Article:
Something that has been rumbling around in my head the last few weeks, and more probably, years, is what happens when what the bible teaches does not seem to match up with your political views. Which takes precedent? Your faith and the bible, or your politics.
The problem can be real evident in the prophetic books of the Old Testament. If you read the books carefully, you see clear teachings on how we, as children of God, are supposed to act and live out our lives. This is especially true when we are talking about poor people, immigrants, and outsiders. Many passages talk of us being unconditionally compassionate, generous, and loving. This is perhaps most evident, at least for me, in Isaiah 58.
Is this not the kind of fasting I have chosen:
to loose the chains of injustice and untie the cords of the yoke,
to set the oppressed free and break every yoke?
Is it not to share your food with the hungry
and to provide the poor wanderer with shelter...
when you see the naked, to clothe him,
and not turn away from your own flesh and blood?
If you do away with the yoke of oppression,
with the pointing finger and malicious talk,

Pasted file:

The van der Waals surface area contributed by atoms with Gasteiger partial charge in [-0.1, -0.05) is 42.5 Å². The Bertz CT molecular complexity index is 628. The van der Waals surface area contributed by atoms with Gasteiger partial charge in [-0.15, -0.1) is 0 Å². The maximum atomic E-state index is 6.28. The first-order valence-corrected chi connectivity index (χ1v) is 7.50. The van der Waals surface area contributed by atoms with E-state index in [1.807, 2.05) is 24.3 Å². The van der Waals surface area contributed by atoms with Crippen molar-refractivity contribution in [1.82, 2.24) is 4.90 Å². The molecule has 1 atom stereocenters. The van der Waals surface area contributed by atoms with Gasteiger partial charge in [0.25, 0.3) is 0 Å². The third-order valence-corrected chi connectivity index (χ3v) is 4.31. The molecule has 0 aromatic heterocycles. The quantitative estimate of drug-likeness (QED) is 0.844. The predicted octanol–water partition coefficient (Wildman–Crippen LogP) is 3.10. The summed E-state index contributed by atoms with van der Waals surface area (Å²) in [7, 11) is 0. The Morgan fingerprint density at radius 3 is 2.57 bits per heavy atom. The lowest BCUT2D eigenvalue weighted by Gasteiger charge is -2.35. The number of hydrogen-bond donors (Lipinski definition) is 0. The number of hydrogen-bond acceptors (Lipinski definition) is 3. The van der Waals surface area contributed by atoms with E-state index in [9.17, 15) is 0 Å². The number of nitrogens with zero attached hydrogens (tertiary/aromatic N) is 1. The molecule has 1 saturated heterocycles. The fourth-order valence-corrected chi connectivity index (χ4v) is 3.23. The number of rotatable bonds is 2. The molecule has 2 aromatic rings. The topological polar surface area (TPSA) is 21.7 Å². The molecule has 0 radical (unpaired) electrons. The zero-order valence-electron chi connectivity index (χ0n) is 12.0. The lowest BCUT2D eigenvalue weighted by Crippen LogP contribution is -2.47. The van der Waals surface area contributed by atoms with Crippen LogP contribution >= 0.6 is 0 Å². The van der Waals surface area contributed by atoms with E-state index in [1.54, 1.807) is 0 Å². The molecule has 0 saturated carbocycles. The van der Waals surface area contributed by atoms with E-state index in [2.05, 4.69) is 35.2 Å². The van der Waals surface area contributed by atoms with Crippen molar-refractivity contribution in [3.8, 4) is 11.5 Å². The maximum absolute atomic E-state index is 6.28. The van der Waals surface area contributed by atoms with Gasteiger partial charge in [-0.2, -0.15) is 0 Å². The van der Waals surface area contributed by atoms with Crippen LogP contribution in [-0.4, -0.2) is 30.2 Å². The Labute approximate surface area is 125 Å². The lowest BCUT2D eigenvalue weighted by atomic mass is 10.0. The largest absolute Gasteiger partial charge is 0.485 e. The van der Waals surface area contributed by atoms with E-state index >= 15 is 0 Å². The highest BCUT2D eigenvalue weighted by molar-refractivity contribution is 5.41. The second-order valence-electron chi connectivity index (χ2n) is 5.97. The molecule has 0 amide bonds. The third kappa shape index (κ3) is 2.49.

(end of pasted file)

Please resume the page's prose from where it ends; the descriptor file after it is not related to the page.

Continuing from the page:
and if you spend yourselves in behalf of the hungry
and satisfy the needs of the oppressed,
then your light will rise in the darkness,
and your night will become like the noonday.
The Lord will guide you always;
he will satisfy your needs in a sun scorched land
and will strengthen your frame.
You will be like a well-watered garden,
like a spring whose waters never fail.
Now to the political part. Living the life that Isaiah is calling for flies in the face of everything most of us have learned since our childhood. Whether we attended Sunday school or not, the Protestant work ethic, a political construction, is pervasive in America. Our rugged individualism present in the settling of the American frontier and our nation's creation narrative makes it difficult for us to set aside certain beliefs and just serve, as I see God calling us to do.
I confess, I feel the struggle. Just today I ignored a guy asking for money just because he looked perfectly healthy to me and seemed able to work. Was God happy? I think not. Was I true to His calling on my life, as expressed in Isaiah? Not at all. Was I true to some of my personal politics? Of course I was.
I know, or at least I think I know, that if I was to give to every homeless person I encountered, I'd go broke. Or would I? Maybe that is where God wants me, and if lived in that place, he would always make sure my needs were met, just as he promises.
When faith and politics collide. It is an interesting place to be, if you think about it.